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Integrated Pest Management Chris Drake, Suffolk Cooperative Extension Intern, Virginia, February 23, 1999 This presentation is from Virginia Tech and.

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Presentation on theme: "Integrated Pest Management Chris Drake, Suffolk Cooperative Extension Intern, Virginia, February 23, 1999 This presentation is from Virginia Tech and."— Presentation transcript:

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2 Integrated Pest Management Chris Drake, Suffolk Cooperative Extension Intern, Virginia, February 23, 1999 This presentation is from Virginia Tech and has not been edited by the Georgia Curriculum Office

3 What is your definition of IPM ?  inches per minute  illegal possum murder  important Polish man

4 What does IPM really stand for??

5 INTEGRATED PEST MANAGEMENT (IPM) VIRGINIA COOPERATIVE EXTENSION

6 Objectives To introduce IPM and its components To present possible applications of IPM

7 IPM The judicious use and integration of various pests control tactics.

8 WHY IPM? Resistance Pest resurgence Induced secondary pest outbreaks Potential hazards to wildlife Environmental and groundwater contamination

9 “MANAGE” PESTS RATHER THAN “ELIMINATE” THEM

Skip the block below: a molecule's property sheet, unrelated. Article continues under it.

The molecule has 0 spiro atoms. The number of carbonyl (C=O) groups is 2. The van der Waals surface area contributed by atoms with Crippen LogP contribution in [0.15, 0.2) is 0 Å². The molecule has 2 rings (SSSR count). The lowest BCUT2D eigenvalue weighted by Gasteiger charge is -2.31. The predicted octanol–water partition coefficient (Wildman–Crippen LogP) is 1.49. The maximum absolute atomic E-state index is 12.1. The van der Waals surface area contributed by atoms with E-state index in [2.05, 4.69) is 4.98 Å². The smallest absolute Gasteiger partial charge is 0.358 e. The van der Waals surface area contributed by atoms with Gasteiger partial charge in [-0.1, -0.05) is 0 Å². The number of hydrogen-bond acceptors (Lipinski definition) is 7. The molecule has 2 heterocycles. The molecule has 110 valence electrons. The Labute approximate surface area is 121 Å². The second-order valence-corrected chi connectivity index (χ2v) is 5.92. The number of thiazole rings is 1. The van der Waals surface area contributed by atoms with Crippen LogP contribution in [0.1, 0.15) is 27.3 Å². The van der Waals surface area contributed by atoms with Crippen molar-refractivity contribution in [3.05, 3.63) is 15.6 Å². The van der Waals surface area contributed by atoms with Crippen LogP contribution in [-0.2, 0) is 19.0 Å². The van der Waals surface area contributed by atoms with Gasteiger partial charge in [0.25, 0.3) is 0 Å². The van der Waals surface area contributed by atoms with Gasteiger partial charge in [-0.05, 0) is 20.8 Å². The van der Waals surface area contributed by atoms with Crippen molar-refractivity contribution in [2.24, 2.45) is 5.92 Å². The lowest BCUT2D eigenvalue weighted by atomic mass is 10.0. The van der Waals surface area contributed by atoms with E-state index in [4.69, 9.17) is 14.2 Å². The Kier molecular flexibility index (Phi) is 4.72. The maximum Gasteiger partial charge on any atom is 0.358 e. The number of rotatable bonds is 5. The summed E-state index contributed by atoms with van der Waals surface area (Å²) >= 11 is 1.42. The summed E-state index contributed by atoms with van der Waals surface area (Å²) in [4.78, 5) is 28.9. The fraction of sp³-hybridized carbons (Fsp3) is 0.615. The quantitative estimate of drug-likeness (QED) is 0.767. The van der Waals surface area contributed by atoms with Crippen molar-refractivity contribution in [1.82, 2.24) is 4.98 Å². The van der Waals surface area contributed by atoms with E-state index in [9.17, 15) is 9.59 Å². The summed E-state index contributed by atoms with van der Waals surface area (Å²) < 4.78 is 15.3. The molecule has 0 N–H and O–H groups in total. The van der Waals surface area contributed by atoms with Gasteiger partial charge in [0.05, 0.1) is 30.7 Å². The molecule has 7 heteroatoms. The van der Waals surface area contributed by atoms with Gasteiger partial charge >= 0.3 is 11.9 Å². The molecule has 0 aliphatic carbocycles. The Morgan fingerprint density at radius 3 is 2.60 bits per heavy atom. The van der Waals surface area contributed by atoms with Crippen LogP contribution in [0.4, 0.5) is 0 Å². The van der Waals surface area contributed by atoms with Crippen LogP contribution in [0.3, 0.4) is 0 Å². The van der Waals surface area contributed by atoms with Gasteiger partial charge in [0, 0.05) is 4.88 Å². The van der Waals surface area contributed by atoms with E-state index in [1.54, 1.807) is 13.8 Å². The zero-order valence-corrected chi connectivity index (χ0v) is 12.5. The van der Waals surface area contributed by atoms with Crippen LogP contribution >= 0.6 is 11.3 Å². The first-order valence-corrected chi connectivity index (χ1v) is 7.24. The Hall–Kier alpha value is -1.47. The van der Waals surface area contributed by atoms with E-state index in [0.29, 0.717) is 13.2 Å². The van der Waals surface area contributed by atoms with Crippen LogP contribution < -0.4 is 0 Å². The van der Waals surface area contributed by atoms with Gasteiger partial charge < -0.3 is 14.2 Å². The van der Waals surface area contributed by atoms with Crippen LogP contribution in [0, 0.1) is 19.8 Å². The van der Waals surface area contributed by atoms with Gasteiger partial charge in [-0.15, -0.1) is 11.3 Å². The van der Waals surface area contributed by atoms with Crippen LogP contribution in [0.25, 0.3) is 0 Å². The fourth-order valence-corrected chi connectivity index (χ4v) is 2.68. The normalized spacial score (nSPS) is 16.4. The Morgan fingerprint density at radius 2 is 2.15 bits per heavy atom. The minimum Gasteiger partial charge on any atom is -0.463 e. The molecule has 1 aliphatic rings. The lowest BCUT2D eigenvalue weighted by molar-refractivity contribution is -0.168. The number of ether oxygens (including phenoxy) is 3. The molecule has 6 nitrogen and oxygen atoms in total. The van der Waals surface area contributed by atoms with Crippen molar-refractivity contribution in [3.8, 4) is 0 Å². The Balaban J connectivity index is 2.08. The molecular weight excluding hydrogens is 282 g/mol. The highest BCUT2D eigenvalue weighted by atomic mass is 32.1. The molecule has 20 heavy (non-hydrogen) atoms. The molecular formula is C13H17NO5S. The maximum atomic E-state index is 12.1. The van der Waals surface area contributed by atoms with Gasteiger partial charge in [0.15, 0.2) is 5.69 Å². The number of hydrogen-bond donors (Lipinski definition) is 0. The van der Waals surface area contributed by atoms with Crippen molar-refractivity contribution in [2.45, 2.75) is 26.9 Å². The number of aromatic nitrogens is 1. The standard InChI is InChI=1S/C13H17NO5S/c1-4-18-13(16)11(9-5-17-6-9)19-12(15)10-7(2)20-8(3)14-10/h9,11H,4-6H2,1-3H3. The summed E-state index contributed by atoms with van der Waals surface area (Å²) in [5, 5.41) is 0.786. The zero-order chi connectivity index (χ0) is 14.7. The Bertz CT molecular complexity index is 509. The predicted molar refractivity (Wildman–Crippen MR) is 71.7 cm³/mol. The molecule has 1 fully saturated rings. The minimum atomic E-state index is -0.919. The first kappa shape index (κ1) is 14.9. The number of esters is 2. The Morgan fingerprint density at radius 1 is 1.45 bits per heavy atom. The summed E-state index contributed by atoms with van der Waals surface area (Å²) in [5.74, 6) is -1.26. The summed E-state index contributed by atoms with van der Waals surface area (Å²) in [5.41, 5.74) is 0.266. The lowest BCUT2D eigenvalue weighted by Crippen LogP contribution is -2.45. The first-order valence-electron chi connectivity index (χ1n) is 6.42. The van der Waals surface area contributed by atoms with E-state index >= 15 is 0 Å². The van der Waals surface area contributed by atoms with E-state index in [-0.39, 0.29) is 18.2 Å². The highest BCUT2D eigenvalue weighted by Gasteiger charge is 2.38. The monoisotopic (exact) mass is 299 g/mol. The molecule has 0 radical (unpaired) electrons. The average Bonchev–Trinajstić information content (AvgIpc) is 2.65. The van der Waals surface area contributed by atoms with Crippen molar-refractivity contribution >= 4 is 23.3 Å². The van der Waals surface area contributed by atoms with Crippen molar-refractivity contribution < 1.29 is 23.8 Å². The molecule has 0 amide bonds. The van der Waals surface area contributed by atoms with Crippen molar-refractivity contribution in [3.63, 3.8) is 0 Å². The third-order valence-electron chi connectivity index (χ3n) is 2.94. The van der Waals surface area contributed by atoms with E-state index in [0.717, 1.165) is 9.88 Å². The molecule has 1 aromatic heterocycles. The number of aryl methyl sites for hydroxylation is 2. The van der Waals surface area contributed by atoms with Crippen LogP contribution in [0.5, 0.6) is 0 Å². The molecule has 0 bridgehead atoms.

10 COMPONENTS Monitoring Establishing injury levels Planning for & integrating all controls Evaluating results (record keeping)

11 MONITOR PEST POPULATIONS

12 MONITORING Signs & symptoms Pest life cycles Growing degree days

13 Growing Degree Days Average daily temperature

14 ESTABLISH ACCEPTABLE INJURY LEVEL

15 INJURY LEVELS Aesthetic –Appearance Economic –Plant replacement –Loss of crop

16 PLAN FOR CONTROL

17 CONTROL TACTICS Cultural Physical & Mechanical Natural or biological Chemical

18 CULTURAL CONTROLS Sanitation Healthy pest-free plants Rogue out problem plants Pruning Soil and water management Weed control

19 PHYSICAL & MECHANICAL CONTROLS Hand picking pests Traps Crop isolation Destroy alternate host Barriers, screens, cloths

20 NATURAL CONTROLS

21 Predators Parasites Pest-specific diseases

22 CHEMICAL CONTROLS

23 SIGNAL WORDS CAUTION=SLIGHTLY TOXIC WARNING=MODERATELY TOXIC DANGER=HIGHLY TOXIC

24 EVALUATION Determine program effectiveness –What works? –What doesn’t work? –How much chemical is being used? –Are chemicals being reduced? How should program be adjusted

25 KEEP RECORDS FOR FUTURE USE

26 So What? What does IPM mean to you as a farmer in Southeastern VA??

27 4Peanut Leaf Spot Advisory Reduces Fungicide application Saves millions of dollars Very easy to implement

28 4Development of Fluazinam for fungus control in peanuts Controls sclerotinia blight Less harmful to environment Saves estimated $ 6 million Reduces fungicide use

29 4Frost advisory for peanuts Reduces loss to frost Determines proper time for harvest Keep records for future reference

30 4Scouting for thrips in peanuts and cotton Reduces insecticide use by spraying at threshold levels only Saves $$$

31 4Scouting cotton for worms and growth patterns Saves tremendous time and $$ Reduces harmful pyrethroid sprays Maximize yields

32 Conclusions IPM is the wave of the future in agricultural pest control IPM is easy to implement using common sense and a little planning IPM is especially applicable in the pesticide dependent crops we grow in this area

33 Any Questions ?? Comments??

34 This presentation was developed by: Chris Drake Suffolk Cooperative Extension Intern, Virginia February 23, 1999


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